“Team up.  Another aspect of collaboration is partnership.  I would warn against starting an entrepreneurial project alone.  My advice is to work with a trustworthy person who has complementary skills.  You’ll be lonely working on a project by yourself, and the partner can offer you support.”

“There is nothing so powerful as a team united behind a shared sense of mission and passion.”

“As an entrepreneur, there is nothing more fulfilling than assembling a team, seeing them succeed, and then watching as they too invest in the intangibles as their tenure with the company unfolds and extends.  Building a company you’re proud of should be your true north.  External reward will come (or not) as a byproduct of this focus.”

“If you want a team that comes together in tough times, you need to hire carefully and understand why someone wants to join your company.”

“Transparency—in the toughest of times, it’s easy to want to keep information from your team.  It’s easiest to be transparent when everything is going great, and the tendency is to keep information from the team when things aren’t working.  Fight this urge.  It’s exactly when things are crashing down that you need to be the most honest with those on your team so they can trust you.  They want the full story, and they deserve it.”

“For an entrepreneur, there is nothing more satisfying than creating the livelihoods for the people at your company—and be able to do that throughout the company’s ups and downs.”

“To impress an interviewer, make sure your question passes the Google test.  If you can figure out the answer by doing a little bit of research, it shows your interviewer you haven’t tried very hard to get acquainted with the company.  Dig into the news and figure out who its big investors are, or read up on a current initiative that you would be working on if hired.  Don’t ask anything a casual observer might ask at a cocktail party.  Don’t wait until the end of the interview to ask.  Once you have two to three killer questions, ask them early enough in the conversation to give you time to show off your work.”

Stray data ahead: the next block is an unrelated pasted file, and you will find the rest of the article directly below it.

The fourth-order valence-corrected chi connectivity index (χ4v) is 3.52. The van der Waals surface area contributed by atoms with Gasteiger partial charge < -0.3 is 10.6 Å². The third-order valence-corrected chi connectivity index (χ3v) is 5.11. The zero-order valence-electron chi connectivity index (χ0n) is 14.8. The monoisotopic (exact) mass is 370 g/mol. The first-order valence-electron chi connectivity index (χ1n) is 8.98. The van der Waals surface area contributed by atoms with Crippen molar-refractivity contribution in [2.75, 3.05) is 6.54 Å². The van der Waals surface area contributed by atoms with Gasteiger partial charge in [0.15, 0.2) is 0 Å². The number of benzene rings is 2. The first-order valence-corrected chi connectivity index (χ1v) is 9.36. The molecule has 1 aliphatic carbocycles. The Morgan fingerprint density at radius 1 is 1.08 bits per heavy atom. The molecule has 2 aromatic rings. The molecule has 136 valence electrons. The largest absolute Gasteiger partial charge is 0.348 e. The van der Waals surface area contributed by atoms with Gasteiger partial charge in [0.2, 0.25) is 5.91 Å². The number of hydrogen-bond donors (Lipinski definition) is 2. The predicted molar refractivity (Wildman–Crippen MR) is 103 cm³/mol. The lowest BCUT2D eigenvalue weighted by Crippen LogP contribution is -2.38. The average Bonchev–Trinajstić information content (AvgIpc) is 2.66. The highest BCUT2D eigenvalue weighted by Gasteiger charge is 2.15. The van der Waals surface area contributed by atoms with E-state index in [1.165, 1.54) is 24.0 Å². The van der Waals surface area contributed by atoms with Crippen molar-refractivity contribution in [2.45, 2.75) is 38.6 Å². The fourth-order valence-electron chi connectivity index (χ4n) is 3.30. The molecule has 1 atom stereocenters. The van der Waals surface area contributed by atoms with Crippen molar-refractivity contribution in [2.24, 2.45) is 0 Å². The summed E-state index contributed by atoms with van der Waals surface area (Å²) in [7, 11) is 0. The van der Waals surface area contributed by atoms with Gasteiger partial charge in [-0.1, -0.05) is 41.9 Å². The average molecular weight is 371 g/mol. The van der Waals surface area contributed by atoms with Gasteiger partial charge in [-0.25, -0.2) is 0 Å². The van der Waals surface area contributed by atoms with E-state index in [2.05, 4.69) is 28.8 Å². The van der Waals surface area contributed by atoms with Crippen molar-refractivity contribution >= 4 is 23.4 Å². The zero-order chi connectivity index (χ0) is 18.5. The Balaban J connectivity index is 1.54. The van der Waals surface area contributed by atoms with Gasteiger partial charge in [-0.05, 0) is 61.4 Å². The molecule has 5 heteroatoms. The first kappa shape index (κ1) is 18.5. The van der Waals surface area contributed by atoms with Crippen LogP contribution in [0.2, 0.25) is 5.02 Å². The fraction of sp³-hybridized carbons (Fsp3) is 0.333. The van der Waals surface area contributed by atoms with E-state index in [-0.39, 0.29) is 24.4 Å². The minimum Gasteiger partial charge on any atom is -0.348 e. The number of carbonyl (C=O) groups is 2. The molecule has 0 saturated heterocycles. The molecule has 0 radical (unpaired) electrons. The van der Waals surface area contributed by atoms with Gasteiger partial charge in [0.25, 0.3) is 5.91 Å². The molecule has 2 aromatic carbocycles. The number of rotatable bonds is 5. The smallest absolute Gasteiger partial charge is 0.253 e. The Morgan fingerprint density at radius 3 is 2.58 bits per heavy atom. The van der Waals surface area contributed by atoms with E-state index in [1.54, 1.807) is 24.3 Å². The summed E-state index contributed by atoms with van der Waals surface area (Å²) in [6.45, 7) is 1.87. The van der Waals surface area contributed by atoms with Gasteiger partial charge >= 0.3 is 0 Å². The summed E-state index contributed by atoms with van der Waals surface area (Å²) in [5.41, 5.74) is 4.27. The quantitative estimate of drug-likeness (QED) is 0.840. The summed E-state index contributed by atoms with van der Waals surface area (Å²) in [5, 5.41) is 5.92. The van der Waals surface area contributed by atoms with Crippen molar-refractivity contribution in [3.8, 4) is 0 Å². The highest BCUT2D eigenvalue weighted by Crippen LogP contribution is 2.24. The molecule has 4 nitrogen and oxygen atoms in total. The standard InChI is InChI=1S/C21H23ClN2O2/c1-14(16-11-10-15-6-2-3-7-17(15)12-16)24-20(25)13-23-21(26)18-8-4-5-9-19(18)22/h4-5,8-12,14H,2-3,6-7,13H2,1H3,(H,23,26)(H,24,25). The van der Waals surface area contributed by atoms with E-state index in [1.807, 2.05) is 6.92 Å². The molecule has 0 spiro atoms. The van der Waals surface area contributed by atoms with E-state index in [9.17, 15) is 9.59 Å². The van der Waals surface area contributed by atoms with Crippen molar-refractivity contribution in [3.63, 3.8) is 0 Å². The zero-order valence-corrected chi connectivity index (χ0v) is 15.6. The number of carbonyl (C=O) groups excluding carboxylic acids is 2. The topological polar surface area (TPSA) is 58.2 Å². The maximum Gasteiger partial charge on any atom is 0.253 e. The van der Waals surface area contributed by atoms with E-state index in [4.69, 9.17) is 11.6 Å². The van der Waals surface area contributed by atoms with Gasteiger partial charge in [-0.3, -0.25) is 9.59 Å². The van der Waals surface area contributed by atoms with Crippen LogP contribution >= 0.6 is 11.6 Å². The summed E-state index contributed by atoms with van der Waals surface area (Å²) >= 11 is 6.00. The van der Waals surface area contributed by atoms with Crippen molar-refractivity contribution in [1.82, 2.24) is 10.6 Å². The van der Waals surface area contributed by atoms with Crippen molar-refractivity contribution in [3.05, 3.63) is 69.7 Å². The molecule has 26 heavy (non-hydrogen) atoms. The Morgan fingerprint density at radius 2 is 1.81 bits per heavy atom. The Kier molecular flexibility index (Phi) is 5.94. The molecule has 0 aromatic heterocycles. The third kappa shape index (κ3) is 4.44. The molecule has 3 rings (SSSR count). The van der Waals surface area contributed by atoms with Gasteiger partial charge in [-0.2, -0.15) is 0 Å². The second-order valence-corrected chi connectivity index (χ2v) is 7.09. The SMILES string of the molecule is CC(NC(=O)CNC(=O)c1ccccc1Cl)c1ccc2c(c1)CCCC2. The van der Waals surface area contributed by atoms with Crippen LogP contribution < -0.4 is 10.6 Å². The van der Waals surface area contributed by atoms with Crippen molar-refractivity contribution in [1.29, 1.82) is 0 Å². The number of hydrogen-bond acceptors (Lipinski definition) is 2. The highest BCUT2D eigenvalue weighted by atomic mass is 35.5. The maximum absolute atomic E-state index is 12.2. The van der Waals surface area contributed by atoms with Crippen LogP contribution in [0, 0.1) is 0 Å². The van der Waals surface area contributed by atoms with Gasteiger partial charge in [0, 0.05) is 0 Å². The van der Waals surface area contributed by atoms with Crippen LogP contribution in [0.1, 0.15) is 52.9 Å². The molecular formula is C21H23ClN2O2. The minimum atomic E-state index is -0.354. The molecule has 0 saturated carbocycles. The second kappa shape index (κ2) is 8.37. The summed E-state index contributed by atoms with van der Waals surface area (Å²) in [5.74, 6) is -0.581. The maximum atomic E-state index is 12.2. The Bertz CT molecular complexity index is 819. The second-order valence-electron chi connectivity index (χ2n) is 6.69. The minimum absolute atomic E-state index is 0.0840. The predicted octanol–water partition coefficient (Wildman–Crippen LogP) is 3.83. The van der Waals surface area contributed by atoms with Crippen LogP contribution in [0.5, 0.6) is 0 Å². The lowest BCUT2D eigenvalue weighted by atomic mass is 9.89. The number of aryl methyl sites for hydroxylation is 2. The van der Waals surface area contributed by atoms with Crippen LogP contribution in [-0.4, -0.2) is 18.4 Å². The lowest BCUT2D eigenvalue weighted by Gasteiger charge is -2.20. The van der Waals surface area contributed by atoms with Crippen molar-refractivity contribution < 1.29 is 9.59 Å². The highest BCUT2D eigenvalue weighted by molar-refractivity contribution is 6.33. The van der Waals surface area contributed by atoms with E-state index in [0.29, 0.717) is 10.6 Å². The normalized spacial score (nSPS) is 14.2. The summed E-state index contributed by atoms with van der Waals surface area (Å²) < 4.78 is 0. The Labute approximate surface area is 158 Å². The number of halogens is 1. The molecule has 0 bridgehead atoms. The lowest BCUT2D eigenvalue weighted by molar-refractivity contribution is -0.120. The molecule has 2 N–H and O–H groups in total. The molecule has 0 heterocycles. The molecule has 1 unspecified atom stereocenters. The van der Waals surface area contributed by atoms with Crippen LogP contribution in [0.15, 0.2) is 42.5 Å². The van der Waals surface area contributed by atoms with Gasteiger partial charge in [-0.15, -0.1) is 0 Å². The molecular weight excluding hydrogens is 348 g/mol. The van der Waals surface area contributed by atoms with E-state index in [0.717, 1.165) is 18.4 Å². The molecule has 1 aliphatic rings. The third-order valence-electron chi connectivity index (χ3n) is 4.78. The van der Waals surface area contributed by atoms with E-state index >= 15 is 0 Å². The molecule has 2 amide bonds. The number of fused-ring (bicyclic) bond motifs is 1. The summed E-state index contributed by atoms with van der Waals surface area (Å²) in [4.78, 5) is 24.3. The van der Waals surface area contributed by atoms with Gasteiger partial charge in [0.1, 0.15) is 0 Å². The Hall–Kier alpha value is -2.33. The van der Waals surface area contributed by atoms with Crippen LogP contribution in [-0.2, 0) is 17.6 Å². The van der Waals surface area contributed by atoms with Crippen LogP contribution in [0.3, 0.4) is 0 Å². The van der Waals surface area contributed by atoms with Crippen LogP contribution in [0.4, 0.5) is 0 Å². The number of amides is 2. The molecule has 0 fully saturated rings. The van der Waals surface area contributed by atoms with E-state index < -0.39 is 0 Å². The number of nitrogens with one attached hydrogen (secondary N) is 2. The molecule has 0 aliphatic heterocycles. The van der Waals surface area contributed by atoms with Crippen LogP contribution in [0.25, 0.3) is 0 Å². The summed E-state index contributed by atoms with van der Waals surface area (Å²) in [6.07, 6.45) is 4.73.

“My leadership philosophy not only involves hiring smart people, but also helping them reach their full potential.”

“Of all the words of wisdom I’ve ever received, the one that I found the most powerful was: don’t be self-conscious.  You are going to go through periods where you feel like you’ve made a big mistake.  As your friends progress along more established paths, you’ll often feel like you’re falling behind.  Get comfortable with it.  It’s the life you’ve chosen.  And when you do go through those times, just remind yourself that you won’t be the one, 50 years from now, telling your grandkids you wished you tried starting a company.”

“Make your team feel respected, empowered and genuinely excited about the company’s mission.”

“I graduated from Stanford University with a B.A. in political science and I’m an accomplished jazz pianist.”

“I was a senior in college, when unbeknownst to me, I decided to become an entrepreneur.  It wasn’t that I started a company, rather I followed an unusual impulse that sent me down that fork in the road.”

“I’m a musician.  Prior to founding this company I played in rock bands and I was also a composer for a while, so I wrote music for movies.  What I really wanted to do was create a company that would help musicians more easily find their audiences by connecting things musicological.   That was the kernel of the idea, was to try and codify that.”